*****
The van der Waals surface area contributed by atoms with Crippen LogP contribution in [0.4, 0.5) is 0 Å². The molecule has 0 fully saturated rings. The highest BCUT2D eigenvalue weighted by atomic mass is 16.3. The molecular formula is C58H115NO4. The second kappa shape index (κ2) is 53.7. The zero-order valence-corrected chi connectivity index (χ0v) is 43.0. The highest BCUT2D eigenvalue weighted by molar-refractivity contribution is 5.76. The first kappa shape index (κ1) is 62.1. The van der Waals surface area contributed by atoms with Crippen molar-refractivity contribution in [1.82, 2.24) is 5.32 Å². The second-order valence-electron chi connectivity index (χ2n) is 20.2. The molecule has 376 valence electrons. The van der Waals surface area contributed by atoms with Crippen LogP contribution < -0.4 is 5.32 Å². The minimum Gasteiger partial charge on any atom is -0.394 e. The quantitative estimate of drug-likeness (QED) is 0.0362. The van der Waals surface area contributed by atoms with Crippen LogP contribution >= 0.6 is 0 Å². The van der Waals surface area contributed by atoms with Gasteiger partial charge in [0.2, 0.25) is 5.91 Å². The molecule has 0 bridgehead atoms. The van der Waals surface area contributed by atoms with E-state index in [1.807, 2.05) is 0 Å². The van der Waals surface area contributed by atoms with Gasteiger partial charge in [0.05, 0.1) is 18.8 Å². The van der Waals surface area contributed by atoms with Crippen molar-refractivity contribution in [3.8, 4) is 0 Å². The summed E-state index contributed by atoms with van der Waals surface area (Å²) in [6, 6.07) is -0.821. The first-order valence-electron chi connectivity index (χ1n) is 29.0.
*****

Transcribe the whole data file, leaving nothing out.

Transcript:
The van der Waals surface area contributed by atoms with Crippen LogP contribution in [0.4, 0.5) is 0 Å². The molecule has 0 fully saturated rings. The highest BCUT2D eigenvalue weighted by atomic mass is 16.3. The molecular formula is C58H115NO4. The second kappa shape index (κ2) is 53.7. The zero-order valence-corrected chi connectivity index (χ0v) is 43.0. The highest BCUT2D eigenvalue weighted by molar-refractivity contribution is 5.76. The first kappa shape index (κ1) is 62.1. The van der Waals surface area contributed by atoms with Crippen molar-refractivity contribution in [1.82, 2.24) is 5.32 Å². The second-order valence-electron chi connectivity index (χ2n) is 20.2. The molecule has 376 valence electrons. The van der Waals surface area contributed by atoms with Crippen LogP contribution < -0.4 is 5.32 Å². The minimum Gasteiger partial charge on any atom is -0.394 e. The quantitative estimate of drug-likeness (QED) is 0.0362. The van der Waals surface area contributed by atoms with Crippen LogP contribution >= 0.6 is 0 Å². The van der Waals surface area contributed by atoms with Gasteiger partial charge in [0.2, 0.25) is 5.91 Å². The molecule has 0 bridgehead atoms. The van der Waals surface area contributed by atoms with E-state index in [1.807, 2.05) is 0 Å². The van der Waals surface area contributed by atoms with Gasteiger partial charge in [0.05, 0.1) is 18.8 Å². The van der Waals surface area contributed by atoms with Crippen molar-refractivity contribution in [3.8, 4) is 0 Å². The summed E-state index contributed by atoms with van der Waals surface area (Å²) in [6, 6.07) is -0.821. The first-order valence-electron chi connectivity index (χ1n) is 29.0.